Maybe.  Though Shakespeare gives them a spur.  Juliet is to be wed to Paris, who is something of a blank.  This wedding will be quick, a weeks notice or less.  They don't really have time for patience.
If anything, the warning here should be not to force your 13 year old daughter to marry someone.

I loved reading this again.  My daughter is almost nine.  She knows the bare outlines of the story, but not the heart of it yet.  I look forward to sharing it with her, and the boys, when they are old enough.  Such beauty.
I don't exactly envy teens who have fallen in love, but I recognize how wonderful/terrible it can be.  It is a prime human experience.  Shakespeare captures the wonderful/terrible aspect of it as well as anyone has.  This is a great play. 

Monday, July 18, 2016

Titus Andronicus - Shakespeare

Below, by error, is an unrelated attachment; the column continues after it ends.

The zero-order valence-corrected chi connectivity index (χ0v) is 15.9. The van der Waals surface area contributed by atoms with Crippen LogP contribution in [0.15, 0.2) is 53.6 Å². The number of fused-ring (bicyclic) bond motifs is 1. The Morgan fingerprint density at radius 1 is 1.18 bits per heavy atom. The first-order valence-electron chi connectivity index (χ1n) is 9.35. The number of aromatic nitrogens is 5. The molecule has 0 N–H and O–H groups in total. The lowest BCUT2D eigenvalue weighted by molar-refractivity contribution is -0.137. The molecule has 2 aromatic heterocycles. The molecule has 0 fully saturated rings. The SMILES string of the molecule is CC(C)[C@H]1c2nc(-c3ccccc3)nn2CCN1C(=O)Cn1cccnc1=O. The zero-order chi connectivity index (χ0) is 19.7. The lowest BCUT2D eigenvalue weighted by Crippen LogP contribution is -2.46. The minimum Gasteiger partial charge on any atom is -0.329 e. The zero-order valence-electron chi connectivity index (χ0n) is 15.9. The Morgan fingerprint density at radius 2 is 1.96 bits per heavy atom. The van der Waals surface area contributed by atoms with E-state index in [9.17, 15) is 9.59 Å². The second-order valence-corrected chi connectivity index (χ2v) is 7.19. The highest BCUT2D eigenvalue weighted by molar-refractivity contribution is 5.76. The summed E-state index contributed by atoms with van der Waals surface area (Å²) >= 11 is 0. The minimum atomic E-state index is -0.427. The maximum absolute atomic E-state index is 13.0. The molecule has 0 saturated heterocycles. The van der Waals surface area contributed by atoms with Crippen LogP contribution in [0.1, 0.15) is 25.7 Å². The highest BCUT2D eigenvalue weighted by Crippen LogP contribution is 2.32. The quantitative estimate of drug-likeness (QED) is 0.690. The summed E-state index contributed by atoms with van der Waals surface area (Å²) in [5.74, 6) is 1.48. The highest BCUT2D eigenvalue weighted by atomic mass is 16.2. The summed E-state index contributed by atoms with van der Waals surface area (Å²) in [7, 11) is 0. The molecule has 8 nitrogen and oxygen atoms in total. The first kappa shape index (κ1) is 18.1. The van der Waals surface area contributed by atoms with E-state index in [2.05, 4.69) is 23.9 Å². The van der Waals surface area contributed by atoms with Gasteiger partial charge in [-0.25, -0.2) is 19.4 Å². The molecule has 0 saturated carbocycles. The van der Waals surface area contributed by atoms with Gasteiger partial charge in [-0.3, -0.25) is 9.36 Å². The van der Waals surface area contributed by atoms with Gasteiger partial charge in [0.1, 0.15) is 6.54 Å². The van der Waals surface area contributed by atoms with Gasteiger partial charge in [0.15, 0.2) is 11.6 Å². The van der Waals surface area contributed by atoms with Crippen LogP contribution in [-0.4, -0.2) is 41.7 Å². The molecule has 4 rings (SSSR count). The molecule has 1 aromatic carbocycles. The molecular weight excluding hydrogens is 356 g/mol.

We open the curtain on a Roman general, Titus Andronicus, returning from a conquest over the Goths.  He has brought back a Gothic queen, Tamora, and several of her sons.  He is quickly convinced to sacrifice one of the sons to the gods.  Tamora pleads for mercy but he won't hear of it and the son is killed.  Titus will come to regret this.
I won't go through the entire plot, because it is complicated and, more importantly, I greatly enjoyed reading it as it unfolded.  Revenge is sought and gained.  This brings about even more revenge in more and more terrible forms.  And I do mean terrible.  'Titus Andronicus' is one of Shakespeare's earliest and most bloody plays.  (Even more than Macbeth, though perhaps not as famously.) 
In this play we get rape and mutilation.  We get family killing each other.  We get people tricked into mutilating themselves.  And (most famously) we get people killed and secretly baked into food.  This play is a parade of horribles.